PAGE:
25.18  Bingham LJ articulated this clearly: ‘While the exercise of any discretion necessarily means that there is an area within which the judge’s discretion is final and unchallengeable, it is highly desirable that the general lines on which a familiar discretion will be exercised should be generally known and broadly predictable.’20 This important point translates directly into arbitration practice because the same obligation of fairness to the parties applies both in litigation and arbitration.

25.19  Where a common practice may be identified, it is appropriate for the tribunal to have regard to that practice when exercising its discretion; thus where the expectation of all parties is, for instance, that costs should reflect the degree of success, it is important for the tribunal to have regard to that principle;21 and where it decides to depart from that principle, it must do so for a proper reason that it is able to justify.22

(p. 275) (a)  Success/outcome as the primary factor for the exercise of discretion

25.20  The state courts in many jurisdictions apply a success-based costs regime.23 International arbitration lawyers often commence their careers in state court litigation and this may influence their arbitration practice. There is frequently a presumption that similar principles apply in both forums. In the rare instances where an arbitrator’s decision on costs comes for review by the courts, it is generally taken as read that similar principles apply in arbitration as they do in court.24 Commentators on practice in a number of jurisdictions generally apply similar principles as apply in the state courts to arbitration practice.25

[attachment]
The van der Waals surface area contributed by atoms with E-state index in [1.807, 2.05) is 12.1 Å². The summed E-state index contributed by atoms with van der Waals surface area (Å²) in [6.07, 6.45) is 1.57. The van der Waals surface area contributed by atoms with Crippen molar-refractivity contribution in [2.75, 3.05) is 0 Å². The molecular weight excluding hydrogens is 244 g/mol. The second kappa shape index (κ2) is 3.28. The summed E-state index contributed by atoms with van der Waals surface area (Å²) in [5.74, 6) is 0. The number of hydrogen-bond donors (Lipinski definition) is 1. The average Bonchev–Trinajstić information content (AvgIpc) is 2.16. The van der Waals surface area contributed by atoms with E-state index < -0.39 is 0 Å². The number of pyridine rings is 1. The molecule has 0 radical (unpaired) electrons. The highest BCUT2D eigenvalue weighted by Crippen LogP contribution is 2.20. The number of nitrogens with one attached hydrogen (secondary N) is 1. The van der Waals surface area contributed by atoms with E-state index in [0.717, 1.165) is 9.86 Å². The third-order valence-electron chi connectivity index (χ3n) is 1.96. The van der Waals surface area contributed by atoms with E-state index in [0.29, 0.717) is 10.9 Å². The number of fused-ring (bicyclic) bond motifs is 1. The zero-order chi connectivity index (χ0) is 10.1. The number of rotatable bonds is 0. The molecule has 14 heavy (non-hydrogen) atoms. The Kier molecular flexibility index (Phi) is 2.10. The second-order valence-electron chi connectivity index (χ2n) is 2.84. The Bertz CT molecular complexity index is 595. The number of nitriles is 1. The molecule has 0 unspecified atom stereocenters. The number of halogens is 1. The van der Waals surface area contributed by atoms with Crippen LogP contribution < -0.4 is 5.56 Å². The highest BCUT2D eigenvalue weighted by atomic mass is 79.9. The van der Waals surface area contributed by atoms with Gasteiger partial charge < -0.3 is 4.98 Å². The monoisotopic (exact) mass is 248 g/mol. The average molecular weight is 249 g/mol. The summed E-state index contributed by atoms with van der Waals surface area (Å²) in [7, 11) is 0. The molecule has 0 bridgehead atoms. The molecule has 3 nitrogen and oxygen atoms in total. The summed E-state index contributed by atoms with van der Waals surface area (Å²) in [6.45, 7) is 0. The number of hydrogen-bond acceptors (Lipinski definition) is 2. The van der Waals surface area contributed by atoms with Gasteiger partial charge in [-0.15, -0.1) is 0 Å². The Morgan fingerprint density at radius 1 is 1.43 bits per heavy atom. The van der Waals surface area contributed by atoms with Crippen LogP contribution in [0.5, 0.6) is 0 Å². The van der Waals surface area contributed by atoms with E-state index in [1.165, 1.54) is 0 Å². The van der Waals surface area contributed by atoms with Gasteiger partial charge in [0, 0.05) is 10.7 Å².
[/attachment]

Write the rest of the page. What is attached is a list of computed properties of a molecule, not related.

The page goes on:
25.21  Some arbitration legislation specifically refers to success or outcome. The German legislation provides that ‘the arbitral tribunal shall allocate … the costs of the arbitration … it shall do so at its discretion and take into consideration the circumstances of the case, in particular the outcome of the proceedings’.26 The Austrian legislation uses similar wording.27 The Finnish Arbitration Act provides that ‘the arbitral tribunal may, in its award … order a party to compensate, in whole or in part, the other party for his normal legal costs, in accordance with the provisions of the Code of Judicial Procedure’. The Code provides that ‘[t]‌he party who loses the case is liable for all reasonable legal costs incurred by the necessary measures of the opposing party’, although there are exceptions to this principle.28